Even though this is a matter that does not concern him at all, Victor’s disregard for potential consequences can be seen here, and he continues in language that is strikingly similar to his early ideas about his own ambitions, claiming “You were hereafter to be hailed as the benefactors of your species; your name adored, as belonging to brave men who encountered death for honour and the benefit of mankind” (Shelley, 170). Victor again makes a distinction between his idea of average men and great men:
“Oh! be men, or be more than men. Be steady to your purposes, and firm as a rock. This ice is not made of such stuff as your hearts might be; it is mutable, cannot withstand you, if you say that it shall not. Do not return to your families with the stigma of disgrace marked on your brow. Return as heroes who have fought and conquered, and who know not what it is to turn their backs on the foe” (Shelley, 170).
In spite of Victor’s impressive monologue, captain Walton has no choice but to consent and turn the ship around, and presumably, he and his crew are saved because of it. Although we don’t get the sense that Victor has learned from his experience with regard to ambition. We do get to see Walton save himself and his crew by humbly abandoning his ambitions, even if he was forced to.
Impact in/for Frankenstein Edit
The themes of pride and ambition are central to the story of Frankenstein, as the many manifestations of Victor’s pride emerge as his greatest weaknesses and can even be argued to be the cause of all the suffering in the novel. Ambition drives the characters of Frankenstein and Walton, and without it, the story could never advance. Readers have to watch as more and more characters suffer because of Victor’s pride, and we can see suffering end when Walton is forced to abandon his own ambitions. Shelley uses the negative effects of ambitious conquest in contrast with the happiness and peace of domestic spheres, which works to critique common conceptions of societal roles. In this way, Frankenstein serves as a cautionary tale that illustrates the dangers of overreaching natural boundaries. This element is significant to many later adaptations and appropriations of the story. Whether it be the desire to explore or create, it must not come at any cost. The association of Frankenstein with ambition has also maintained cultural significance throughout the many years since its publication. Even those who have no familiarity with the text understand the expression, “we've created a monster” to mean something to the effect of “we went too far,” even if they don’t associate it with Frankenstein.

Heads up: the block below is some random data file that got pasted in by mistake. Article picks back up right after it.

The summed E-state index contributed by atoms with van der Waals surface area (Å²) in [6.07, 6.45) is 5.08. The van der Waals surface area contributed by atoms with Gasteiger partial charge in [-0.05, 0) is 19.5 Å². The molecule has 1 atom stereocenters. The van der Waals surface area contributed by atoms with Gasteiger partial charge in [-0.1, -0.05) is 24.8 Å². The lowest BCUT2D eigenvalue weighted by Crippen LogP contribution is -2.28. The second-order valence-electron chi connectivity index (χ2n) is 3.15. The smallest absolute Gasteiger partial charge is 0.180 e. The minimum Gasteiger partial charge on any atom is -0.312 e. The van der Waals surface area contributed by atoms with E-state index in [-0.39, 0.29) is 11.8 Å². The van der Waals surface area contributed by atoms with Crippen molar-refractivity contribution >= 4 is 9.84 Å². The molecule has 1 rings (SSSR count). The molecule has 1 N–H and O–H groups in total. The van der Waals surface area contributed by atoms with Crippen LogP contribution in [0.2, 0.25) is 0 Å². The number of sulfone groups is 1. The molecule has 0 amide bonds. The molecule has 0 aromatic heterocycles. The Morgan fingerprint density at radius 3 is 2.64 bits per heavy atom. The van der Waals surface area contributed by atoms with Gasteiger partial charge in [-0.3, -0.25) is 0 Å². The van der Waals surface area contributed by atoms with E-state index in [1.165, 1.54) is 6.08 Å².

References and Further Reading Edit
Peake, Richard Brinsley. "Presumption; or, the Fate of Frankenstein." Romantic Circles. Ed. Stephen C. Behrendt. University of Maryland, Aug. 2001. Web. 13 Feb. 2015.
Shelley, Mary W. Frankenstein: A Longman Cultural Edition, Second Edition. Ed. Susan J. Wolfson. New York: Pearson Education, Inc., 2007. 5-179. Print.
Malchow, H. L. “Frankenstein’s Monster and Images of Race in Nineteenth-Century Britain.” Past & Present No. 139 (1993): 90-130. JSTOR. Web. 08 Dec. 2014.
By: Samuel Evens